Aim To investigate the association between elective caesarean sections and neonatal respiratory morbidity and the importance of timing of elective caesarean sections.
Methods Cohort study with prospectively collected data of all elective Caesarean sections on mothers with a gestational age of 37+0 weeks and more, that were performed in our Hospital from 1 January 2011 to 1 January 2012. Multiple pregnancies, fetuses with congenital anomalies, intrauterine deaths, and emergency Caesarean sections were excluded. Primary outcome measures of neonatal respiratory morbidity included transient tachypnoea of newborn, respiratory distress syndrome, persistent pulmonary hypertension of newborn, serious respiratory morbidity (oxygen therapy for more than two days, nasal continuous positive airway pressure).
Results 568 infants were delivered by elective caesarean section. Compared with newborns intended for vaginal delivery, an increased risk of respiratory morbidity was found for infants delivered by elective caesarean section at 37+0 weeks’ gestation to 37+6 weeks (odds ratio 3.8, 95% confidence interval 2.4 to 6.5), 38+0 weeks’ gestation to 38+6 weeks (3.0, 2.1 to 4.3), and 39+0 weeks’ gestation (1.9, 1.2 to 3.0). The increased risks of serious respiratory morbidity showed the same pattern but with higher odds ratios: a fivefold increase was found at 37 weeks (5.0, 1.6 to 16.0).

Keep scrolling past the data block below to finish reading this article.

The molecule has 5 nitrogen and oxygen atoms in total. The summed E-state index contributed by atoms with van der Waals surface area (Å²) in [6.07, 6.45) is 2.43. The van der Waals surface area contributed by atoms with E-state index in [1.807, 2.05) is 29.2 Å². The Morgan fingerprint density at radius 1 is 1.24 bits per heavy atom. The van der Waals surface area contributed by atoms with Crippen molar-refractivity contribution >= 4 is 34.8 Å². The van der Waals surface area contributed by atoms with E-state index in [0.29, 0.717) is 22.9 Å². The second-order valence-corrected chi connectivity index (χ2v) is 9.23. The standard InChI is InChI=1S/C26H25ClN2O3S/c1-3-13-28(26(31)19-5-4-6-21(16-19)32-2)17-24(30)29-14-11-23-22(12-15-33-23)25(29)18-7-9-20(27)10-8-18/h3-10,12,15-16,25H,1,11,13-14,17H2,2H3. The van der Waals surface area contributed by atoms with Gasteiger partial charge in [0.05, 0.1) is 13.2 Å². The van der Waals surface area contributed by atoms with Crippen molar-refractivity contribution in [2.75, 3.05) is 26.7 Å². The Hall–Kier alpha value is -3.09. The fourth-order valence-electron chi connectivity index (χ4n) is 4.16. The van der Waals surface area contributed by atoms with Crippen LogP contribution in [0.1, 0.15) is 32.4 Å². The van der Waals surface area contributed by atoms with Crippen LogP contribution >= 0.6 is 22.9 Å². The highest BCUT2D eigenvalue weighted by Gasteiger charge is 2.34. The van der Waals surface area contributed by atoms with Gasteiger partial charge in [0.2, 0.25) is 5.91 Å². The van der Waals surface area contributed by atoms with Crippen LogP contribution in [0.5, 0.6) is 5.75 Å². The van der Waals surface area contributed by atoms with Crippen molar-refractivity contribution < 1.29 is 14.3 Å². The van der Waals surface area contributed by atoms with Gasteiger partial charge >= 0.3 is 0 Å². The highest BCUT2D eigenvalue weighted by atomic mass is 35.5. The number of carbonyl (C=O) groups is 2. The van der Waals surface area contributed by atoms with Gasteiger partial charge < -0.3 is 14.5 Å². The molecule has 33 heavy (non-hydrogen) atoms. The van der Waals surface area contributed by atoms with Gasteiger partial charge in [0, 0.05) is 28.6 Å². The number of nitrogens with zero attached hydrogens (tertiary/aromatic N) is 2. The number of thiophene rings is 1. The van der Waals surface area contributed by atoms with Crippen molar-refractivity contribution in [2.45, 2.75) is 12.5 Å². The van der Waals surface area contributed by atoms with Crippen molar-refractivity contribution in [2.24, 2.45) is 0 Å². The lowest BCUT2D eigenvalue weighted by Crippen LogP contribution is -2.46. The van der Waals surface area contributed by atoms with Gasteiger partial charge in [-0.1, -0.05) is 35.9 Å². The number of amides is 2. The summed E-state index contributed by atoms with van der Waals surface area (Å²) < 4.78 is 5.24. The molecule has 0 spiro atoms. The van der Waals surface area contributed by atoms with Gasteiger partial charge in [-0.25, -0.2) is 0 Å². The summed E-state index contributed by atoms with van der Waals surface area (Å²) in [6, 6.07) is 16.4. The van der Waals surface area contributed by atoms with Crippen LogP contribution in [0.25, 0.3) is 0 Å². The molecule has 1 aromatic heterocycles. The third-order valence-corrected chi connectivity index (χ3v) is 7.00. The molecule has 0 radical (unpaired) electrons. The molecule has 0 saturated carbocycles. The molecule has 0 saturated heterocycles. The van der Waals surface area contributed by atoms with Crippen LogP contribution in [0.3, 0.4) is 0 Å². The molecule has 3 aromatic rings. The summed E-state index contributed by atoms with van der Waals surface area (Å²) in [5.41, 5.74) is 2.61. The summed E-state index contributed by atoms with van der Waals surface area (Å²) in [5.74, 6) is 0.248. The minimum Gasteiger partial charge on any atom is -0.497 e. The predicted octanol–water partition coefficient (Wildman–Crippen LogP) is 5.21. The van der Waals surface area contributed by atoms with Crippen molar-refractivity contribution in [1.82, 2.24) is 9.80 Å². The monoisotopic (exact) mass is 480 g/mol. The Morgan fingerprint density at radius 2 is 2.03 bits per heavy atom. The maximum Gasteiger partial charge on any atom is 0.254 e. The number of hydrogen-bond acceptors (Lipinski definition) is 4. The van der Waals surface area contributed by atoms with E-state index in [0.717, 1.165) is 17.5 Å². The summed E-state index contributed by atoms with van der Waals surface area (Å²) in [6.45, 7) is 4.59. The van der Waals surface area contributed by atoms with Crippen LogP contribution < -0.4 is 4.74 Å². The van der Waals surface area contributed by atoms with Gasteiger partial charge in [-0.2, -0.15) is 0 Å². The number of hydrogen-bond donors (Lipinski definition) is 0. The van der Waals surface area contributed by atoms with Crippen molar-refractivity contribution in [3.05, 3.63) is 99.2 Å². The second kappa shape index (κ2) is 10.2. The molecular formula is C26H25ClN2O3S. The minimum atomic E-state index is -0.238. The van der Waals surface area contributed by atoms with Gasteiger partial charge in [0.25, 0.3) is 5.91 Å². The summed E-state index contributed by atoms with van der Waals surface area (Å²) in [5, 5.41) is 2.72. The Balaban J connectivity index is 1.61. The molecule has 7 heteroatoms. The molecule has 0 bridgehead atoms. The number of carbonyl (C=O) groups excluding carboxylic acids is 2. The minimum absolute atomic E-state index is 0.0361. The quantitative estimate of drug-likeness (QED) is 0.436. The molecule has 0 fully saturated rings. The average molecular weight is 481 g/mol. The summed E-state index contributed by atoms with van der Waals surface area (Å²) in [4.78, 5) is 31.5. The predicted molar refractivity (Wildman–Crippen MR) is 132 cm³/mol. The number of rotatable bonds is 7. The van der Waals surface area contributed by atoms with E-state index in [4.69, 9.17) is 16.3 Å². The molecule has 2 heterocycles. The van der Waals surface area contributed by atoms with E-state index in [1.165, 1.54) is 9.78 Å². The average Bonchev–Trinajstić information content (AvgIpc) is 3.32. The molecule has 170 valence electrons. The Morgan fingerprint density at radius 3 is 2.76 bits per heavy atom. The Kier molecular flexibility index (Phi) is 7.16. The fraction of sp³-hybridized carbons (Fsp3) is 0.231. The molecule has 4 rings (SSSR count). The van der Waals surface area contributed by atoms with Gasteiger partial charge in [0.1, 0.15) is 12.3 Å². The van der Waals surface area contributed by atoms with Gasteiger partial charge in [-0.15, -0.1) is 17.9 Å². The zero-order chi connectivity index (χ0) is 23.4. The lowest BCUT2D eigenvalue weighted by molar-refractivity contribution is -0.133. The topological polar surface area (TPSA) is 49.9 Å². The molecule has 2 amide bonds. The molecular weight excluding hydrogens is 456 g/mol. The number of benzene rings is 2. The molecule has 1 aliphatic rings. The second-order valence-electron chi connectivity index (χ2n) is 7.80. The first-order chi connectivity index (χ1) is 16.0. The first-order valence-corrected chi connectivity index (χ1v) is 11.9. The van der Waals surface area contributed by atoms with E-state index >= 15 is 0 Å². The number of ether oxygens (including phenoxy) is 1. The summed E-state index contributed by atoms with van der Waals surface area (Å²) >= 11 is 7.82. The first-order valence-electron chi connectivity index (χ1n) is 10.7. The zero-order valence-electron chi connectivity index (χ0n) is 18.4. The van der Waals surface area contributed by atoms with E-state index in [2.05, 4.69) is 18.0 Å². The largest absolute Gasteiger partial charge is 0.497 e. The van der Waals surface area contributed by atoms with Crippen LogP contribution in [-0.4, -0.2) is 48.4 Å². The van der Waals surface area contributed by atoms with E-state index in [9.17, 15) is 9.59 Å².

Conclusions Infants born by elective caesarean delivery at term are at increased risk for developing respiratory disorders compared with those born by vaginal delivery. A significant reduction in neonatal RDS would be obtained if elective caesarean delivery were performed after 39 + 0 gestational weeks of pregnancy.